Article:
The May 7 ceremony, announced Friday by the Vatican, will also honor persecuted Catholics in Spain and Mexico and Asian missionaries.
The names to be honored include not only Roman Catholics, but also Orthodox Christians and Protestants, the Vatican said, part of the pope's efforts to bring divided Christian churches closer together. The Vatican did not say when it would release a list of honorees.
Rev. Martin Luther King Jr., the slain American civil rights leader who was a Baptist, and Oscar Romero, the slain Salvadoran Catholic archbishop, were reportedly on the list of more than 12,000 names sent to the Vatican for consideration from bishops around the world.
Vatican officials said the commemoration is part of the pope's efforts to hold up as models Christians who died for the faith, but that it is entirely separate from any individual beatification or canonization process.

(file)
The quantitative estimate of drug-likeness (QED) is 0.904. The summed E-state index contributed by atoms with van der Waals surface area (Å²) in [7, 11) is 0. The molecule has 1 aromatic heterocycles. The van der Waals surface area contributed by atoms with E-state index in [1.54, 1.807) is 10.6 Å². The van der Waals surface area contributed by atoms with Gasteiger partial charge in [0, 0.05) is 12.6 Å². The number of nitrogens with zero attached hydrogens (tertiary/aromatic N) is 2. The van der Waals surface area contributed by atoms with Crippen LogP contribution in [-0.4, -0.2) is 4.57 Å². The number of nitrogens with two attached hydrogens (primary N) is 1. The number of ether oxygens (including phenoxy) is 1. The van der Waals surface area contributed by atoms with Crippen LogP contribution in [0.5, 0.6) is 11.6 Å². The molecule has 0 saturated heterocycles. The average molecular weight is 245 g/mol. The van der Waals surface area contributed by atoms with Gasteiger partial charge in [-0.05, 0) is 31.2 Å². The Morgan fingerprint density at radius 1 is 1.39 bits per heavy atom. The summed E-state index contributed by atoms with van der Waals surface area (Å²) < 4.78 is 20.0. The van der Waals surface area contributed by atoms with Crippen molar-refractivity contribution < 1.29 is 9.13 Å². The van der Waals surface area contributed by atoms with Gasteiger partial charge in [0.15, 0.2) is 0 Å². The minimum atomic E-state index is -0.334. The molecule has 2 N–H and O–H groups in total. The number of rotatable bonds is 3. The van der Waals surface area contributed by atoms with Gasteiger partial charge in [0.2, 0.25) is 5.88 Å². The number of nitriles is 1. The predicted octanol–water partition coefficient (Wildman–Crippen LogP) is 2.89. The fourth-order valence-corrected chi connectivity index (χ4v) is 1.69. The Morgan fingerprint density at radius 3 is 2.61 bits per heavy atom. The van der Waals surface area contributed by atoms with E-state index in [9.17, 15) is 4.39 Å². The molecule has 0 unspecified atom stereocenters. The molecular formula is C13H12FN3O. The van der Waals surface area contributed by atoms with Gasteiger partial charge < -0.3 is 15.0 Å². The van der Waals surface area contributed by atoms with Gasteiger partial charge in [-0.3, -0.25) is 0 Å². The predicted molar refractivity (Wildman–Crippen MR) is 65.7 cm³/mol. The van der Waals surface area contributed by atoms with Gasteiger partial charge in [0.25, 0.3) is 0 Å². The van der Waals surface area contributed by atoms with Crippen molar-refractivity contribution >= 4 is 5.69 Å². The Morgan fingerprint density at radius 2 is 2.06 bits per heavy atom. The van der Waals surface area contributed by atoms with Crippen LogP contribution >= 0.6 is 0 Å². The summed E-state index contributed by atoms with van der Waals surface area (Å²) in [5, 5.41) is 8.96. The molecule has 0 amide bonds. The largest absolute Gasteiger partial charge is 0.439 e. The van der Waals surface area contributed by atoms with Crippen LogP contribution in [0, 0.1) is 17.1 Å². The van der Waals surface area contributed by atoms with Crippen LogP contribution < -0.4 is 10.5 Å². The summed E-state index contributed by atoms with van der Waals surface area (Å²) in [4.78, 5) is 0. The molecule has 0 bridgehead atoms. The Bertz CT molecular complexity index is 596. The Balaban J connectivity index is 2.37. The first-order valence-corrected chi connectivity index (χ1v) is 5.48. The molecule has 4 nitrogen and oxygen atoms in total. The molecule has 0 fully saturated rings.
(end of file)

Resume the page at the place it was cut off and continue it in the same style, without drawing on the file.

``The witness to Christ born even to the shedding of blood has become a common inheritance of Catholics, Orthodox, Anglicans and Protestants,'' said Bishop Piero Marini, in charge of papal ceremonies.
The Colosseum was the site of deaths of gladiators and wild beasts in ancient Rome, and some say early Christians were martyred there.
A hint at the identity at those being honored were the categories of those whom the Vatican described as the ``witnesses to faith'' in the 20th century.
The categories include:
Those who suffered under Soviet totalitarianism and communism; victims of Nazism and fascism; missionaries in Africa, Asia and Oceania; those persecuted ``out of hatred for the Catholic faith'' in Spain and Mexico; and Christians martyred in the Americas and other parts of the world.